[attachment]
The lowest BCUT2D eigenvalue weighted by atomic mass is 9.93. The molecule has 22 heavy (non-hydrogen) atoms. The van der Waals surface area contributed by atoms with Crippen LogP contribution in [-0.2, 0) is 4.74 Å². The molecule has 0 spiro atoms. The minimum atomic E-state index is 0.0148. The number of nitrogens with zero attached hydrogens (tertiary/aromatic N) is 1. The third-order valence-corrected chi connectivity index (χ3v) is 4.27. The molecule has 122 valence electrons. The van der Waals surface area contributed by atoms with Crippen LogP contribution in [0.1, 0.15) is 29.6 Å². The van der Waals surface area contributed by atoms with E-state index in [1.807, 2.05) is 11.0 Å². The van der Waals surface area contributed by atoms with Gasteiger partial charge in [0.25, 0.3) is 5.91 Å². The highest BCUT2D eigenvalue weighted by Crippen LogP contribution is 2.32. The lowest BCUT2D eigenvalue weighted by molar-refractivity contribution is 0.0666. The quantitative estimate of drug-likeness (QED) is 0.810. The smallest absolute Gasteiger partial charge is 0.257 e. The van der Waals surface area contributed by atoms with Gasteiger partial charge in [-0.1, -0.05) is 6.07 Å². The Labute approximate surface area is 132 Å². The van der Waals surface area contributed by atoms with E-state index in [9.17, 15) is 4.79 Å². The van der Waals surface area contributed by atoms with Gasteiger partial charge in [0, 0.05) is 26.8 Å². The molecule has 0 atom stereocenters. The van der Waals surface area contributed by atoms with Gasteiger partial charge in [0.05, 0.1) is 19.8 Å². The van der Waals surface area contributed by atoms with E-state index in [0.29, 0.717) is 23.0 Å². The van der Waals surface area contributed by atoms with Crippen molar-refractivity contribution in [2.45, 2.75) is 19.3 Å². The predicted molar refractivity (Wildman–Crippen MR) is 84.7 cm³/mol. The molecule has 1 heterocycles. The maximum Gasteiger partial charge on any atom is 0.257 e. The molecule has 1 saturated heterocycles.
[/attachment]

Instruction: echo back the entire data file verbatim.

The lowest BCUT2D eigenvalue weighted by atomic mass is 9.93. The molecule has 22 heavy (non-hydrogen) atoms. The van der Waals surface area contributed by atoms with Crippen LogP contribution in [-0.2, 0) is 4.74 Å². The molecule has 0 spiro atoms. The minimum atomic E-state index is 0.0148. The number of nitrogens with zero attached hydrogens (tertiary/aromatic N) is 1. The third-order valence-corrected chi connectivity index (χ3v) is 4.27. The molecule has 122 valence electrons. The van der Waals surface area contributed by atoms with Crippen LogP contribution in [0.1, 0.15) is 29.6 Å². The van der Waals surface area contributed by atoms with E-state index in [1.807, 2.05) is 11.0 Å². The van der Waals surface area contributed by atoms with Gasteiger partial charge in [0.25, 0.3) is 5.91 Å². The highest BCUT2D eigenvalue weighted by Crippen LogP contribution is 2.32. The lowest BCUT2D eigenvalue weighted by molar-refractivity contribution is 0.0666. The quantitative estimate of drug-likeness (QED) is 0.810. The smallest absolute Gasteiger partial charge is 0.257 e. The van der Waals surface area contributed by atoms with Gasteiger partial charge in [-0.1, -0.05) is 6.07 Å². The Labute approximate surface area is 132 Å². The van der Waals surface area contributed by atoms with E-state index in [9.17, 15) is 4.79 Å². The van der Waals surface area contributed by atoms with Gasteiger partial charge in [0, 0.05) is 26.8 Å². The molecule has 0 atom stereocenters. The van der Waals surface area contributed by atoms with Gasteiger partial charge in [0.05, 0.1) is 19.8 Å². The van der Waals surface area contributed by atoms with E-state index in [0.29, 0.717) is 23.0 Å². The van der Waals surface area contributed by atoms with Crippen molar-refractivity contribution in [2.45, 2.75) is 19.3 Å². The predicted molar refractivity (Wildman–Crippen MR) is 84.7 cm³/mol. The molecule has 1 heterocycles. The maximum Gasteiger partial charge on any atom is 0.257 e. The molecule has 1 saturated heterocycles.